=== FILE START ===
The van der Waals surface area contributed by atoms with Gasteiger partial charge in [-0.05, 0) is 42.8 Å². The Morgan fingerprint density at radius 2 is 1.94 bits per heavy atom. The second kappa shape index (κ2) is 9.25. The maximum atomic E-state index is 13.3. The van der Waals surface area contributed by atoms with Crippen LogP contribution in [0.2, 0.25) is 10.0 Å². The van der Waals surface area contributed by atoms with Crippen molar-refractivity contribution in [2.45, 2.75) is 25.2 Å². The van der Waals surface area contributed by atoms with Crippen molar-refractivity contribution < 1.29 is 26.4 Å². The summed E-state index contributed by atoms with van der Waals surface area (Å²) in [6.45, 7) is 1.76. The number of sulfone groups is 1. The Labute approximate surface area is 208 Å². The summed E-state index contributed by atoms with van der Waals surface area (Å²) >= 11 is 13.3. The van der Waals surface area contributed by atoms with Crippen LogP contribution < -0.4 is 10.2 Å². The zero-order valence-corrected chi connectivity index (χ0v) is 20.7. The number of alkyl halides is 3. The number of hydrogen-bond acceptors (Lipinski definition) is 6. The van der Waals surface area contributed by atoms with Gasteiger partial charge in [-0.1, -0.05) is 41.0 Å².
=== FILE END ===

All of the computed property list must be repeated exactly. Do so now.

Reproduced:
The van der Waals surface area contributed by atoms with Gasteiger partial charge in [-0.05, 0) is 42.8 Å². The Morgan fingerprint density at radius 2 is 1.94 bits per heavy atom. The second kappa shape index (κ2) is 9.25. The maximum atomic E-state index is 13.3. The van der Waals surface area contributed by atoms with Crippen LogP contribution in [0.2, 0.25) is 10.0 Å². The van der Waals surface area contributed by atoms with Crippen molar-refractivity contribution in [2.45, 2.75) is 25.2 Å². The van der Waals surface area contributed by atoms with Crippen molar-refractivity contribution < 1.29 is 26.4 Å². The summed E-state index contributed by atoms with van der Waals surface area (Å²) in [6.45, 7) is 1.76. The number of sulfone groups is 1. The Labute approximate surface area is 208 Å². The summed E-state index contributed by atoms with van der Waals surface area (Å²) >= 11 is 13.3. The van der Waals surface area contributed by atoms with Crippen LogP contribution < -0.4 is 10.2 Å². The zero-order valence-corrected chi connectivity index (χ0v) is 20.7. The number of alkyl halides is 3. The number of hydrogen-bond acceptors (Lipinski definition) is 6. The van der Waals surface area contributed by atoms with Gasteiger partial charge in [-0.1, -0.05) is 41.0 Å².